Printed 2017/01/17 11:35AM

Bad Admins: Attacking via Group Membership


This is a series of blog posts about how administrators can gain access to SQL Server, even if you try to impede them. This was inspired by a conversation with Brent Ozar (twitter | blog) about Argenis Fernandez's (twitter | blog) post about getting in as System. Basically, I cover a lot of this stuff in my security presentations, but have never put together a blog series talking about the various attack vectors. If you haven't read Argenis' post, start there.

Now if I'm an admin with rights in Active Directory, likely the easiest way for me to gain access to the SQL Server is through the Windows group used by the DBAs to allow them in. In organizations of any size whatsoever, using a security group in AD is a recommended practice. It simplifies security management tremendously. Having been an AD administrator/architect, I would highly recommend this practice. The pros far outweigh the cons. But what about the ability of an admin to change the group membership? I'm glad you asked.

You can't stop them. Even if you tried to tie down to individual Windows user accounts, that doesn't work, either. Then they could simply use the second attack I'll mention in tomorrow's blog post. So let's stick to today's. The case here is that you can't just trust them. Eventually someone is going to let you down. So the control you have to put in place here happens after the fact: you audit group membership changes and report any such changes to someone other than the admins. This means having the right security settings in the Default Domain Controller GPO (if your organization is following the Microsoft solution accelerators under Security Compliance Manager, this will be done). All such group changes will be delivered as events to the security event logs on the domain controllers. This is where things get tricky...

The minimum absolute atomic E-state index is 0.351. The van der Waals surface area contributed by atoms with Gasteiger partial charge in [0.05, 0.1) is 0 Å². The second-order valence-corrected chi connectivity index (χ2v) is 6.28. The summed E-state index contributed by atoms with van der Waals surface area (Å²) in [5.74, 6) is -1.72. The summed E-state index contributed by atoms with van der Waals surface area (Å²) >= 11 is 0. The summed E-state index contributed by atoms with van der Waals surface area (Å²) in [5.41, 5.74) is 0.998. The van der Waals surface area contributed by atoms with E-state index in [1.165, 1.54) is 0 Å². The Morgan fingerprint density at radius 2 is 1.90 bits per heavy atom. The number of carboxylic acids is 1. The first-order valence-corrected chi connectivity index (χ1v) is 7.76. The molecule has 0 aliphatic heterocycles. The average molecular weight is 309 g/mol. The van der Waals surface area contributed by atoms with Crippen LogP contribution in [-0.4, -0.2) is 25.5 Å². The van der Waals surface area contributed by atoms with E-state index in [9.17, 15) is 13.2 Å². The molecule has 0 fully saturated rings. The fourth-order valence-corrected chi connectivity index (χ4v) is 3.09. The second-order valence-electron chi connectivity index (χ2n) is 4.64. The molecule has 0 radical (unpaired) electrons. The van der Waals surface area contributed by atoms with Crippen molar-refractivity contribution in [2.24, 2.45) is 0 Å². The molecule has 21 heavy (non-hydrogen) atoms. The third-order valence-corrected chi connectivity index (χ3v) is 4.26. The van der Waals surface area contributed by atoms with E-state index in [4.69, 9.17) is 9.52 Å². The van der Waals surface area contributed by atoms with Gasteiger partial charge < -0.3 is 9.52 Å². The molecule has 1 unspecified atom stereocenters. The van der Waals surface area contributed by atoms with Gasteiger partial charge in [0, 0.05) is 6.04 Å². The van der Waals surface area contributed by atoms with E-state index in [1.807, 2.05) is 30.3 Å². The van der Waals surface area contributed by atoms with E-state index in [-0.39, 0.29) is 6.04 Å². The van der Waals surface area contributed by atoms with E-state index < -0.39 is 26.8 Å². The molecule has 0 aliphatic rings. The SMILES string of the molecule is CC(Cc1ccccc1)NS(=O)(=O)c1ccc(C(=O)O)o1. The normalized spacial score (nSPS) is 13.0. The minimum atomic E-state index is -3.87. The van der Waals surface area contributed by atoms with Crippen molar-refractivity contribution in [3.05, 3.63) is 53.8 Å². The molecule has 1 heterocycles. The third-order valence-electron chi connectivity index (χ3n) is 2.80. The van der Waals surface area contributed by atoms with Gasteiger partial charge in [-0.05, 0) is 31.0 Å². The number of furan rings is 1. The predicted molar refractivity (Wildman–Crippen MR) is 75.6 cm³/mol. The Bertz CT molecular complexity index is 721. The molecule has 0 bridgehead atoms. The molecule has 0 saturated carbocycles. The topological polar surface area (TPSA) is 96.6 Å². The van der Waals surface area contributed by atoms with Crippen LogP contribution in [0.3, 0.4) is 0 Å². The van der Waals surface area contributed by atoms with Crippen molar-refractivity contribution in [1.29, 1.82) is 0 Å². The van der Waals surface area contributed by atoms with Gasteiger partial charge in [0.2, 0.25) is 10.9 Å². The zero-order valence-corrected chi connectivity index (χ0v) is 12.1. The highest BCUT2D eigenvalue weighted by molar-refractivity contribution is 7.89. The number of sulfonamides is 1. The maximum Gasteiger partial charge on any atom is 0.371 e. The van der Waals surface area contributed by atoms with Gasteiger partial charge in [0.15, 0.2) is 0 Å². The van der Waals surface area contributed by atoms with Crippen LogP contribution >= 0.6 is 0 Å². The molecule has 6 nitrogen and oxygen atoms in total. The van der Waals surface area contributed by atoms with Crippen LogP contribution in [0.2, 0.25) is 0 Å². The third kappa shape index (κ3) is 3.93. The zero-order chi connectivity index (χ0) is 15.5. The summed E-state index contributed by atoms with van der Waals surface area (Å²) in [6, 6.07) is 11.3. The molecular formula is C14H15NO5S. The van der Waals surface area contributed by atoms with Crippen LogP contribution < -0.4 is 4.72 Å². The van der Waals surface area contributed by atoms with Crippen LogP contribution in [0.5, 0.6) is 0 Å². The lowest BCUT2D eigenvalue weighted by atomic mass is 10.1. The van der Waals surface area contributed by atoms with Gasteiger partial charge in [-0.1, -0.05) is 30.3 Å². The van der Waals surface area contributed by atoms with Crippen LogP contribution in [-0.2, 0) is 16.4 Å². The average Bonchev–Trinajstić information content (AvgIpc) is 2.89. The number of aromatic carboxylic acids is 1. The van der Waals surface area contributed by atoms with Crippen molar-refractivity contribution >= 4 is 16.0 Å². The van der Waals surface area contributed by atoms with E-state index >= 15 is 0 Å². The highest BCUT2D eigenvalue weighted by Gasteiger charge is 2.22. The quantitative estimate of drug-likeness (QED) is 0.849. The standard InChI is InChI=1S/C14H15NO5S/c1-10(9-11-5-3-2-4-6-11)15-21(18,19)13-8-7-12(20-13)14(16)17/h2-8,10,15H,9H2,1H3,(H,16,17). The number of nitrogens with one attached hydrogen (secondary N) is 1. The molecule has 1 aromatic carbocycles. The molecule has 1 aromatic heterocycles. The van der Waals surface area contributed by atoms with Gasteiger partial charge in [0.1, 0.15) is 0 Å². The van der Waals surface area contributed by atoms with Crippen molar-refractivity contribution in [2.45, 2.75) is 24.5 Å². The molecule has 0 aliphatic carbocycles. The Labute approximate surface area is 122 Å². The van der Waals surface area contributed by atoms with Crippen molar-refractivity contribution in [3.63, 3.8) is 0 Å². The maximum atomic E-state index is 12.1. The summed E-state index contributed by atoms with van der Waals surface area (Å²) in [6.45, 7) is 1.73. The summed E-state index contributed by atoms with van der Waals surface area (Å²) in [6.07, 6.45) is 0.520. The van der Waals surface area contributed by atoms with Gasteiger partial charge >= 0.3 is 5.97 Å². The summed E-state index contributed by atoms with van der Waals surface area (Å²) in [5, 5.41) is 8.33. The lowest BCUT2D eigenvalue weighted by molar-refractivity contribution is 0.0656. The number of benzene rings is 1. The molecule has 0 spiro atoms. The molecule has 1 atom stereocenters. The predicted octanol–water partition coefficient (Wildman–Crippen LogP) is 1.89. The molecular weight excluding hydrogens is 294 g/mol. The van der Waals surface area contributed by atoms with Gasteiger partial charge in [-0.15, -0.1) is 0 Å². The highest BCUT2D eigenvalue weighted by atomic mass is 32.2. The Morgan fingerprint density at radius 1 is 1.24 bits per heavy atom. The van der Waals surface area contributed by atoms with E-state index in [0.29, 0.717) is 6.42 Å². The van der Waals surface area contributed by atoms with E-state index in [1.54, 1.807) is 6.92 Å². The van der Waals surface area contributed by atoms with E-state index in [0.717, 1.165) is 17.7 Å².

Your organization has to audit and audit frequently. Even with large security event log sizes, events can get overwritten in a hurry, especially with the number of events recorded in Windows Vista, Windows 7, and Windows Server 2008. It seems like 2 orders of magnitude over the number of events in previous OS versions. Not sure what to audit for? Check out Randy Franklin Smith's exhaustive list of events. Key in one the ones dealing with Group Member changes. Get those reports to the right people as soon as possible. While you may not prevent the admin from making the change, you can certainly catch said admin having done so.


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